Today’s demos at 5PM at Seattle City Hall will go in the following order:
Mobile Parking Pay
Lunch on Four Wheels
On Sunday night, a team of five judges will score each team on a scale of 1-5 in each of these four categories:
The heart of it all. If you haven’t got answers to these questions, you’ve spent too much time on frills & features and need to get back to the basics:
- Who is your customer?
- What is your core value proposition?
- What are your key activities?
- What are your revenue streams?
- What is your cost structure?
- Who/what are your key partners/resources?
- What are your distribution channels?
- What is your roll-out strategy?
Have you taken the proper steps to ensure that the people who matter (your future customers) support and reinforce your assumptions? Think of Customer Validation as ‘evidence’ to back up the core structure of your ‘theory’ (your business model). The more feedback you gather (quantity), the more this feedback comes from your specific target market (quality), and the more you’re able to actually integrate this feedback into the business model and product development (execution), the better.
The nitty gritty: what has your team been able to actually build over the weekend? Even the strongest of business plans are useless in the hands of those who can’t properly execute on them. Getting as far as possible in the development of your product/prototype not only helps give judges a tangible vision of what the final product could be, but proves your strength and skills as a team.
Does your application improve the life of or public services to people who live, work, and/or play in Washington state? Bonus consideration for applications that creatively integrate at least one open government data set.
Below is a list of all the ideas pitched at Startup Weekend GOV on Friday night. While teams are not actively working on all of these ideas over the weekend, we hope that by sharing them we can encourage others to pick them up as projects in the future, or that these can help you brainstorm even more ideas.
Thanks to Al Boss for typing these up!
City Rewards: A loyalty platform that encourages good civic behavior.
520 Commuters: Help 520 commuters with cost efficiency questions and determining which route is the best
Em Assistance: lost luggage, links existing contacts
Made in Seattle: raise the profile of Seattle, highlights the best brands and companies
Pay My Ticket Now: Car has a boot? No need to go online
Sudu-go/Games: American kids to think logically, neighborhood cup to exercise brain
Informant: criminal data
Cruelty Tracker: central tracker for animal cruelty prevention
Parking Assistant: Difficult parking in proximity? Uses real time parking data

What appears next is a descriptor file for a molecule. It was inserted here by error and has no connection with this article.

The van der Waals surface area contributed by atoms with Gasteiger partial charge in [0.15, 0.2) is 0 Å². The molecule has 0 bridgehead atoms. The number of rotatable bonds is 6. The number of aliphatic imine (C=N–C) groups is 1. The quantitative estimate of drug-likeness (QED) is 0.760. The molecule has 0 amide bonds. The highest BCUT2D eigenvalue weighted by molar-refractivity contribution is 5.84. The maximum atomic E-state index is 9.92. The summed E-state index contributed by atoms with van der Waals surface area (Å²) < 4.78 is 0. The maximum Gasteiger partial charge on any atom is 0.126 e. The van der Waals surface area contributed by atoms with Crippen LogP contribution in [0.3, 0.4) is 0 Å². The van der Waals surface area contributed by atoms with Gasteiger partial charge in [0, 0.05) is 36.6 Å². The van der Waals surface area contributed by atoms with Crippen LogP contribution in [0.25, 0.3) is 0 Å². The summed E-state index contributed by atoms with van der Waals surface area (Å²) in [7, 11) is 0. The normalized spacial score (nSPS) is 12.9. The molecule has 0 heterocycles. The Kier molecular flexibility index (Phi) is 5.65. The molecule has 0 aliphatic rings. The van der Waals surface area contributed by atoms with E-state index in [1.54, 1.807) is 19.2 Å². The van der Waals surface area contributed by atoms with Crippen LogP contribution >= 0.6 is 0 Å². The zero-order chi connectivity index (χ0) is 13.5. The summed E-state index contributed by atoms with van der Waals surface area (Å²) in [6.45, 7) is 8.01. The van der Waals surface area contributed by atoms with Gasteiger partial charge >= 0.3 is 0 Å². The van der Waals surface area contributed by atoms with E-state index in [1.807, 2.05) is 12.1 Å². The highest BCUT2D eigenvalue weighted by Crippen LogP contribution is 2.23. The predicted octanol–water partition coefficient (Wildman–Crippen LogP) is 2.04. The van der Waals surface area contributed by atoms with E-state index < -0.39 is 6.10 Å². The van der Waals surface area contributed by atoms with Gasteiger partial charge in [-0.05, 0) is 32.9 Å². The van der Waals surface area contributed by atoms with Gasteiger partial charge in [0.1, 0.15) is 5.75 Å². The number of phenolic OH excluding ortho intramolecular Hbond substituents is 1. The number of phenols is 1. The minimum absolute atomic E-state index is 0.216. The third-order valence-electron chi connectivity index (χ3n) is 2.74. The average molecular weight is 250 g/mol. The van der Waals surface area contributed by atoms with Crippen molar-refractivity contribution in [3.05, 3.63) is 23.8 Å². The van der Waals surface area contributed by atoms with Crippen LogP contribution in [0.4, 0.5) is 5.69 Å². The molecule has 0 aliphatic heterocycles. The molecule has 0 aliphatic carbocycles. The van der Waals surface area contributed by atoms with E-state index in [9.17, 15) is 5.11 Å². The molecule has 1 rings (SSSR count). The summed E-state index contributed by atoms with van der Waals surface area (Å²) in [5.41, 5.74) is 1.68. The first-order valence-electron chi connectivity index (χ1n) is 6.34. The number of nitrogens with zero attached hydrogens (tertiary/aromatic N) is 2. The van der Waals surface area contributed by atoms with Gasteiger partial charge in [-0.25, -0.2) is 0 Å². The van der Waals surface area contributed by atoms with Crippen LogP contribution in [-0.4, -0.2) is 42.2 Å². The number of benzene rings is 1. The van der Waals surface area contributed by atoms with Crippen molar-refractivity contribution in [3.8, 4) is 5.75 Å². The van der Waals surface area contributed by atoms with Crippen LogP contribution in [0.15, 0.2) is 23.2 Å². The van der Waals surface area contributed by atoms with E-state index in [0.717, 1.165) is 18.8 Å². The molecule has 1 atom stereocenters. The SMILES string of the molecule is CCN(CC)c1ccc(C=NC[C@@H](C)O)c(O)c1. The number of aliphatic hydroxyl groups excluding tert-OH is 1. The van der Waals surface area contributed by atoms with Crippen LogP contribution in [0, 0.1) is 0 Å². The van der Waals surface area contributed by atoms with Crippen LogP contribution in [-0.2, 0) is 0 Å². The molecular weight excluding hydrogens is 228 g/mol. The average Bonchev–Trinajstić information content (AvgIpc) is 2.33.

Mobile Pairing Pay, Smart payment systems for parking, get a reminder on the phone if it’s close to expiration
Pandora’s Home: unpermitted work, house inspection data
Seattle PI: Report issues that need to be fixed in neighborhoods, potholes, etc
Lunch on 4 Wheels: Where is the nearest foodtruck? food + data
Sugarhill: snapshot of gov’t projects up for bid, better vendors, better cost
SAARAA: Foodcart thru bus issues, situational awareness app, public records of where people are, prepare before disasters, sleepy gov’t employees
Blue Pencil: improve quality of education, measure improvements in education,
Sober Friend: App logs you into Facebook and let them know you are sober, friends can give you a call for a ride home
Edit the City: App that notifies you of proximity to articles online, so you can edit and make awesome Wikipedia article
Poop Tracker: animated, children’s book style, app that shows a map of where your flushed toilet content travels
SafetyNet: children’s safety, show where ex-cons live and/or are on parole
MyNeighborhood, single and live alone, geolocation, what city event are happening in real-time
Fund IT!, generate ideas from community, donate volunteer time, needs gov’t employee
Pick-up Sports: pick up recreation, sports, build community, play sports
I-Activist: help combat apathy by getting people involved, help them care, easily
WhichBus: OnebusAway data + google maps, currently in process, wants to open it up and continue work
What Happened Here? class assignments, things that happen in specific areas, Kurt Cobain was born here
Should I Eat Here? food inspection and safety
Non Emergency Phone: phone directory tree based on 311
Civirian: leverage datasets,
AssTag: work with insurance companies to increase prices if you drive like an a-hole, park like and a-hole
Linneerr: waiting in line, waiting times, predict average wait before a trip is made
HeresMyComment: how to provide comments on things happening in your neighborhood
PublicArtNW: public art, walking tour by neighborhood and by region
YouthPolitics: create app to dumb down political issues teenagers would be able to care about, bite size pieces
WhatDoIDoWith?, mobile solution to help recycle stuff, keyword search, mapping, directions, unwanted items, re-use, ours of business
DigMyStreet, geolocated construction projects, when are construction projects going to be finished, gas, sewer, cable, etc, start and end dates
WhoopingCough, communicable diseases, website that collects information, who is reporting diseases, overlay with statistics
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Seattle City Hall is located at 600 4th Ave (between Cherry and James). “Seattle City Hall” does not come up on Google Maps, so make note of this address if you haven’t been here before.
Use the 5th Avenue entrance for Startup Weekend. The 4th Avenue entrance will not be open reliably, although it is available at all times for people who need accessibility assistance.
City Hall is very easy to access by bus. However, it does not have a public parking garage. You will need to find parking on a nearby street or in a lot. We recommend bussing in if possible.